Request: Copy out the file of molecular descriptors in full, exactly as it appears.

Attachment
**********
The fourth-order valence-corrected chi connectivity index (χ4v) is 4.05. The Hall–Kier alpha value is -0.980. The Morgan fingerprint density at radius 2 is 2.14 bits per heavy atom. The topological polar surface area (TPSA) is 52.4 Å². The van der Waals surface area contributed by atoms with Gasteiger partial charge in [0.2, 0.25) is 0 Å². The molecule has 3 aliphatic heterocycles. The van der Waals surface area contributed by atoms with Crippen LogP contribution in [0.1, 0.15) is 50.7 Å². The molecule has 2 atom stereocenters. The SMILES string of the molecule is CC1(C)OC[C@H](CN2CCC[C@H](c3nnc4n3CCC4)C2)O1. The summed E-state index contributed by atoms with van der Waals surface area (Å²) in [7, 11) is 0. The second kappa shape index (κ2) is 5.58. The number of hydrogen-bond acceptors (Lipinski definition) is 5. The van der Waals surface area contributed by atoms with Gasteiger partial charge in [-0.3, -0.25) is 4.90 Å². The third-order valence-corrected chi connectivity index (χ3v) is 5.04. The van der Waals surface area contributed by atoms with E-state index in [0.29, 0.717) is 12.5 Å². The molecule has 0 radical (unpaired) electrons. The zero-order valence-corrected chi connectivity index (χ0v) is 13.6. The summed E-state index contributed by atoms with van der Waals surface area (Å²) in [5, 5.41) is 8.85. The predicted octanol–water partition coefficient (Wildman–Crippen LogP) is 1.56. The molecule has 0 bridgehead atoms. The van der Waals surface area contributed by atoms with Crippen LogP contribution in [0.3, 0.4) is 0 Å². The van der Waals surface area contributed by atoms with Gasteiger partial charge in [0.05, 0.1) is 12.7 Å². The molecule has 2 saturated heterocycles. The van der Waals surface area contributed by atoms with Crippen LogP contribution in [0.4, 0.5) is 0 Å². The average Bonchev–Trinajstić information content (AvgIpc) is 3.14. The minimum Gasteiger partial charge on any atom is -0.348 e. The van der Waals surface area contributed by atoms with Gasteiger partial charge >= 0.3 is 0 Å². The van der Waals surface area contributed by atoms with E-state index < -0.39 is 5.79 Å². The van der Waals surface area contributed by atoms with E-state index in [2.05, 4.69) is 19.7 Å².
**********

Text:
The fourth-order valence-corrected chi connectivity index (χ4v) is 4.05. The Hall–Kier alpha value is -0.980. The Morgan fingerprint density at radius 2 is 2.14 bits per heavy atom. The topological polar surface area (TPSA) is 52.4 Å². The van der Waals surface area contributed by atoms with Gasteiger partial charge in [0.2, 0.25) is 0 Å². The molecule has 3 aliphatic heterocycles. The van der Waals surface area contributed by atoms with Crippen LogP contribution in [0.1, 0.15) is 50.7 Å². The molecule has 2 atom stereocenters. The SMILES string of the molecule is CC1(C)OC[C@H](CN2CCC[C@H](c3nnc4n3CCC4)C2)O1. The summed E-state index contributed by atoms with van der Waals surface area (Å²) in [7, 11) is 0. The second kappa shape index (κ2) is 5.58. The number of hydrogen-bond acceptors (Lipinski definition) is 5. The van der Waals surface area contributed by atoms with Gasteiger partial charge in [-0.3, -0.25) is 4.90 Å². The third-order valence-corrected chi connectivity index (χ3v) is 5.04. The van der Waals surface area contributed by atoms with E-state index in [0.29, 0.717) is 12.5 Å². The molecule has 0 radical (unpaired) electrons. The zero-order valence-corrected chi connectivity index (χ0v) is 13.6. The summed E-state index contributed by atoms with van der Waals surface area (Å²) in [5, 5.41) is 8.85. The predicted octanol–water partition coefficient (Wildman–Crippen LogP) is 1.56. The molecule has 0 bridgehead atoms. The van der Waals surface area contributed by atoms with Crippen LogP contribution in [0.3, 0.4) is 0 Å². The van der Waals surface area contributed by atoms with Gasteiger partial charge in [0.05, 0.1) is 12.7 Å². The molecule has 2 saturated heterocycles. The van der Waals surface area contributed by atoms with Crippen LogP contribution in [0.4, 0.5) is 0 Å². The average Bonchev–Trinajstić information content (AvgIpc) is 3.14. The minimum Gasteiger partial charge on any atom is -0.348 e. The van der Waals surface area contributed by atoms with Gasteiger partial charge >= 0.3 is 0 Å². The van der Waals surface area contributed by atoms with E-state index < -0.39 is 5.79 Å². The van der Waals surface area contributed by atoms with E-state index in [2.05, 4.69) is 19.7 Å².